FLCN Contributes to VHL-mediated Tumor Suppression

To determine if there was a functional link between FLCN and the tumor-suppressing activity of VHL, we knocked down expression of FLCN in 786-O VHL(+) cells by using three different shRNAs (Fig. 3A). We then injected these cells under the kidney capsules of nude mice, which resulted in increased tumor incidence and larger tumor size, as compared with tumors derived from injected control cells that were transduced with lentiviruses containing scramble sequence (Fig. 3B). The tumors with FLCN knockdown had a highly malignant, dedifferentiated phenotype (Fig. 3C).

Figure 3. FLCN is necessary for the VHL-mediated tumor suppression.

ShRNA-induced knockdown of FLCN promotes tumor formation by 786-O cells with reconstituted VHL. A. Western blot demonstrating a decrease in FLCN protein expression in cells stably expressing three different FLCN shRNAs as compared to cells transfected with scramble (Scr) control. B. Quantification of incidence and weight of tumors formed by the indicated cell lines in orthotopic xenografts. NK- average weight of normal kidneys. C. H&E staining of representative sections for tumors grown by VHL(+)/scramble control cells and VHL(+) cells with FLCN knockdowns. Scale bars = 50 µm.

Because FLCN was shown to inhibit activity of the mTORC1 pathway in UOK257 cells and mouse models of BHD kidney cancer [8], [9], we analyzed the effects of FLCN knockdown on the activity of this pathway in the cells used for these orthotopic xenografts. Importantly, knockdown of FLCN resulted in decreased mTORC1 activity (Fig. 4A), as measured by phosphorylation of S6K, S6 and 4EBP, in cultured cells. We have also determined expression of S6 and S6-P is sections from xenografts tumors formed by VHL(+)/scramble transfected cells vs. tumors formed by these cells with FLCN knocked down. Consistently with the results obtained from cell culture experiments, sections from VHL(+)/FLCNKD tumors showed lower staining for S6-P as compared to the control tissues, while the staining for total S6 was similar (Fig. 4B). This result suggests that augmented activity of the mTORC1 pathway does not contribute to increased tumor growth in these cells.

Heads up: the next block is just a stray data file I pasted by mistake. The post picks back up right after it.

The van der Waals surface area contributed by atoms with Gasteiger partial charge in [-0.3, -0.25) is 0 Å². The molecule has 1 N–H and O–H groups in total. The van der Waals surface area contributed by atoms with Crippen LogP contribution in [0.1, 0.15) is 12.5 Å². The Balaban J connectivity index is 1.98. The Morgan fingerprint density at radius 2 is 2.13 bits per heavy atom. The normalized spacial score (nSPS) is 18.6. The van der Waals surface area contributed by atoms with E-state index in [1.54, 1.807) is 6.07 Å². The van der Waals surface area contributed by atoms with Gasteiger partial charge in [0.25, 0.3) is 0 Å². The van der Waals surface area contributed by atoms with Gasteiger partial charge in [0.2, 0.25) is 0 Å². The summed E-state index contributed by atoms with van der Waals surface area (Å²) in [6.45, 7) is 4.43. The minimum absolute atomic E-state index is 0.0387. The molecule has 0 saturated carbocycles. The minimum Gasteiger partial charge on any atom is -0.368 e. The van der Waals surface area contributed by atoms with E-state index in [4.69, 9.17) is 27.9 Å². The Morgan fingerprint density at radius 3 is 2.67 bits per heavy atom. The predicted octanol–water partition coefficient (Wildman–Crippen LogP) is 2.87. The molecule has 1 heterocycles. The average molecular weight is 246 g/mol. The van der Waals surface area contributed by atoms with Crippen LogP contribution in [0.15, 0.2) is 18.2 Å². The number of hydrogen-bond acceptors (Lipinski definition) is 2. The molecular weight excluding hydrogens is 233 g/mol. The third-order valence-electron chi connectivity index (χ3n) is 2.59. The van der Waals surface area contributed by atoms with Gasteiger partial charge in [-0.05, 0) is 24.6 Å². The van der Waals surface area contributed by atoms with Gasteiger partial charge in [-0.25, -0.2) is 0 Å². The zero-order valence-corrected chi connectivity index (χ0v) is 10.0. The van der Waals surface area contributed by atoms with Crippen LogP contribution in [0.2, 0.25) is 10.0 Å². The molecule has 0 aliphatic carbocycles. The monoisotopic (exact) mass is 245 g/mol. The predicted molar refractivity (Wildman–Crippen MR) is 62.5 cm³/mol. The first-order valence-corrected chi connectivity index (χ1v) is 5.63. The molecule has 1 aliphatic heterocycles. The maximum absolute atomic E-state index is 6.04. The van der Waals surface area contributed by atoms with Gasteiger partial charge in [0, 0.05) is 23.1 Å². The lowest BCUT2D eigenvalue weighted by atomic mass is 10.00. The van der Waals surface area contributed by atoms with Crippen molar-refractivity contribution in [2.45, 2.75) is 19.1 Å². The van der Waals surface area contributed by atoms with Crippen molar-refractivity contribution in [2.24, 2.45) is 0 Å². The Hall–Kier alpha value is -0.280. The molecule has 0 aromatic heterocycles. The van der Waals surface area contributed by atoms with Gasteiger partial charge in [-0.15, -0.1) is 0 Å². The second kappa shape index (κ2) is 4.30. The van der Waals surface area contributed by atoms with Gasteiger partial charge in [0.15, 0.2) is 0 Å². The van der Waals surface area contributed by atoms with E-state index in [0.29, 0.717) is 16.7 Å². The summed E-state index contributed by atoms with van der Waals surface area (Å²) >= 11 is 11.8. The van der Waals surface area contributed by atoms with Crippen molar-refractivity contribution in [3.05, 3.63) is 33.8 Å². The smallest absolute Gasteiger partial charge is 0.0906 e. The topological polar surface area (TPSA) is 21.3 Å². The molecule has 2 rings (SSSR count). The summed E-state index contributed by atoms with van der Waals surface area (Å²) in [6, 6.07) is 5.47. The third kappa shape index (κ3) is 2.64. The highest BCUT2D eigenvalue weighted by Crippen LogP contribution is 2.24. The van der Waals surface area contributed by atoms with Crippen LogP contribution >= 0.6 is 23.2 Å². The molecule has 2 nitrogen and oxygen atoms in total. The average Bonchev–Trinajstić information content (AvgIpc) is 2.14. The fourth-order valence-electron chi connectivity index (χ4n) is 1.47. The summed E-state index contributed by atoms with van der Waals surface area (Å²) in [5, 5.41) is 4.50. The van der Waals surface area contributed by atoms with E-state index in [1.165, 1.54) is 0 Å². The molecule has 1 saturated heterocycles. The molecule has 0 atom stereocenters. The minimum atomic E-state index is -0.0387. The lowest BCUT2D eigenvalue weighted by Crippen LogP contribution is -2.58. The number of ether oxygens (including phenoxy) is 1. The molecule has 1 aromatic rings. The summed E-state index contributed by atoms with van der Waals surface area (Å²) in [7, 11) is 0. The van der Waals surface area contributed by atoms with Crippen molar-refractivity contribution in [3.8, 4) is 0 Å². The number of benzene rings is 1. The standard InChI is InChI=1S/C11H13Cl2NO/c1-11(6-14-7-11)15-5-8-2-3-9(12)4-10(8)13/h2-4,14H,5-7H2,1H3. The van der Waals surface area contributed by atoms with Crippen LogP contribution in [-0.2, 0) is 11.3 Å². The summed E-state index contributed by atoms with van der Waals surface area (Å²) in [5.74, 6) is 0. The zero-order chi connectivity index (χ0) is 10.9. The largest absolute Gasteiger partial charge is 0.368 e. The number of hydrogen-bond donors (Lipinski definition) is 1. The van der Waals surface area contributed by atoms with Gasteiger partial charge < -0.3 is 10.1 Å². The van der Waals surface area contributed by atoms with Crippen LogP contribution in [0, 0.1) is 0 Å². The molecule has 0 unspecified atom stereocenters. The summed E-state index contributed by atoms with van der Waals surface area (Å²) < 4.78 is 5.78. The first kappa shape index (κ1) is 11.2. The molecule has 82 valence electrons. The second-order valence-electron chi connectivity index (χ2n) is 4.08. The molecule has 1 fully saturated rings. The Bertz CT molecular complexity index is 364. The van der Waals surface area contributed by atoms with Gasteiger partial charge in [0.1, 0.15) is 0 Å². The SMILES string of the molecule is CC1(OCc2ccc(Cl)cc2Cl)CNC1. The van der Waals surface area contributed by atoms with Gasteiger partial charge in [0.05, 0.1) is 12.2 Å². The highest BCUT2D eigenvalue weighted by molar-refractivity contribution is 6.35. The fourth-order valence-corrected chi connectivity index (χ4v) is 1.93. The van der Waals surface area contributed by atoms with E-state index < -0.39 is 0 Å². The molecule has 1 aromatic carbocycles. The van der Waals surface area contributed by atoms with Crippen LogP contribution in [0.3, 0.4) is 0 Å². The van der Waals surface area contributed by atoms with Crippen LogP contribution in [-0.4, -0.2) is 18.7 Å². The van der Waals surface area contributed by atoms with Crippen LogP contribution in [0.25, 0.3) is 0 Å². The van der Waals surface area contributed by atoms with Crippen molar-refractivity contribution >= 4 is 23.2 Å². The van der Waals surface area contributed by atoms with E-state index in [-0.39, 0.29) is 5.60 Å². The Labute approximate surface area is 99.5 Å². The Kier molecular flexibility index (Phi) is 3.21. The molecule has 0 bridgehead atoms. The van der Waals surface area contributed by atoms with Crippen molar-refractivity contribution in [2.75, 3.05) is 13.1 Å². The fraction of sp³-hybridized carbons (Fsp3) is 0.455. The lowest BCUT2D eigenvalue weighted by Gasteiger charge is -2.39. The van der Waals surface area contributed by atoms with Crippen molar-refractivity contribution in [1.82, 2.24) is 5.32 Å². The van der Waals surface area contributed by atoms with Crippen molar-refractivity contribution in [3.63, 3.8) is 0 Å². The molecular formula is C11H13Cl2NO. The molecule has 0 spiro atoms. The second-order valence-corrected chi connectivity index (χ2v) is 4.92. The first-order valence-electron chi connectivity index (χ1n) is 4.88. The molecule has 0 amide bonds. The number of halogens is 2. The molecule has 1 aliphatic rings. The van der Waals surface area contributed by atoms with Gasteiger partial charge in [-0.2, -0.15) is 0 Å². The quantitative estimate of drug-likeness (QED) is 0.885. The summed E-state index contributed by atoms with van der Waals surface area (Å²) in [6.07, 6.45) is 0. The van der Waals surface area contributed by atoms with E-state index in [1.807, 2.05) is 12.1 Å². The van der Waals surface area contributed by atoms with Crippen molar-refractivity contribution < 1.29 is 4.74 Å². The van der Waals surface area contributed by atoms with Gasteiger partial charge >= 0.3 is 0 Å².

Figure 4. Knockdown of FLCN inhibits the mTOR pathway.

A. Western blot analysis of mTOR downstream targets in 786-O VHL(+) cells stably expressing either scramble or two different FLCN shRNAs. The GAPDH loading control is shown for each group of immunoblots processed from the same gel. B. Representative sections of indicated tumors stained for S6 and S6P. Scale bar = 50 µm.

Recently we have described that VHL suppresses LC3B-mediated, pro-oncogenic autophagy while it stimulates a novel tumor suppressing autophagic program, mediated by LC3C [1]. LC3s are well established autophagic regulators necessary for the formation of the double membrane autophagosomes and for acquisition of the cargo. Thus we investigated if FLCN may exercise its tumor suppressing activity downstream from VHL by regulating LC3C or LC3B autophagy. LC3C is induced by starvation in VHL(+) cells, thus in these experiments, VHL(+) 786-O and RCC4 cells were starved in 0.1% serum for 48 hr and then treated for 1 hr with chloroquine, a lysosomal inhibitor in order to inhibit autophagic flow and the accumulation of the faster migrating, lipidated form (LC-II) of LC3B and LC3C was measured by western blotting. We found that knockdown of FLCN resulted in a substantial decrease in the accumulation of LC3C with an increase in LC3B both cell lines (Fig. 5). The change in LC3B in VHL(+) RCC cells was not associated with any consistent changes in miR-204 (data not shown). This result indicates that FLCN regulates autophagy similarly to VHL, and thus the effects on autophagy may be partially responsible for the contribution of FLCN to the tumor suppressing activity of VHL.